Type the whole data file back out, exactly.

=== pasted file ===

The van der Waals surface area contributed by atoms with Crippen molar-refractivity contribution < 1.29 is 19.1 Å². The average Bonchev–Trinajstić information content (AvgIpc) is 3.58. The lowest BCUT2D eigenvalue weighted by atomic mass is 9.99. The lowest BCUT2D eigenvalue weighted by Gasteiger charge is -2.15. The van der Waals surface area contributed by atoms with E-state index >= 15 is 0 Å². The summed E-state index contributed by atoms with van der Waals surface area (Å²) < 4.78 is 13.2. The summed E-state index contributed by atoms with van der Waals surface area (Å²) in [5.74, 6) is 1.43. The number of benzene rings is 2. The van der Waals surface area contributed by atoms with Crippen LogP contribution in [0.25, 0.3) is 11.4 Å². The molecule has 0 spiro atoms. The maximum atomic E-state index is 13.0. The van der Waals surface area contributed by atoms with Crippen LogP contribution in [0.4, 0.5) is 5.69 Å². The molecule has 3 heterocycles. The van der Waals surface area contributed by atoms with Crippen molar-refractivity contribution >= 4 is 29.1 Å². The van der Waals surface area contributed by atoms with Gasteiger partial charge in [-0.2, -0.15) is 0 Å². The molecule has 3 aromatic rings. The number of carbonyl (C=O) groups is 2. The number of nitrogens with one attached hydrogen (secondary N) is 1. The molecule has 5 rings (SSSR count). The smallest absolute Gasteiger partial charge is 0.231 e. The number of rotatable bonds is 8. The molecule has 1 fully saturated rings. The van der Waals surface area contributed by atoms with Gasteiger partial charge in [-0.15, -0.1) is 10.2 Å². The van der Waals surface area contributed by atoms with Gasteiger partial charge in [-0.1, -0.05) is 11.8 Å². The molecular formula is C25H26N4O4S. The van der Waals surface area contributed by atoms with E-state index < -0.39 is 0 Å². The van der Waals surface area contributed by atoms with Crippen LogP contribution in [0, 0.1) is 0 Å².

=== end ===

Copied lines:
The van der Waals surface area contributed by atoms with Crippen molar-refractivity contribution < 1.29 is 19.1 Å². The average Bonchev–Trinajstić information content (AvgIpc) is 3.58. The lowest BCUT2D eigenvalue weighted by atomic mass is 9.99. The lowest BCUT2D eigenvalue weighted by Gasteiger charge is -2.15. The van der Waals surface area contributed by atoms with E-state index >= 15 is 0 Å². The summed E-state index contributed by atoms with van der Waals surface area (Å²) < 4.78 is 13.2. The summed E-state index contributed by atoms with van der Waals surface area (Å²) in [5.74, 6) is 1.43. The number of benzene rings is 2. The van der Waals surface area contributed by atoms with Crippen LogP contribution in [0.25, 0.3) is 11.4 Å². The molecule has 0 spiro atoms. The maximum atomic E-state index is 13.0. The van der Waals surface area contributed by atoms with Crippen LogP contribution in [0.4, 0.5) is 5.69 Å². The molecule has 3 heterocycles. The van der Waals surface area contributed by atoms with Crippen molar-refractivity contribution >= 4 is 29.1 Å². The van der Waals surface area contributed by atoms with Gasteiger partial charge in [-0.2, -0.15) is 0 Å². The molecule has 3 aromatic rings. The number of carbonyl (C=O) groups is 2. The number of nitrogens with one attached hydrogen (secondary N) is 1. The molecule has 5 rings (SSSR count). The smallest absolute Gasteiger partial charge is 0.231 e. The number of rotatable bonds is 8. The molecule has 1 fully saturated rings. The van der Waals surface area contributed by atoms with Gasteiger partial charge in [-0.15, -0.1) is 10.2 Å². The van der Waals surface area contributed by atoms with Gasteiger partial charge in [-0.1, -0.05) is 11.8 Å². The molecular formula is C25H26N4O4S. The van der Waals surface area contributed by atoms with E-state index < -0.39 is 0 Å². The van der Waals surface area contributed by atoms with Crippen LogP contribution in [0, 0.1) is 0 Å².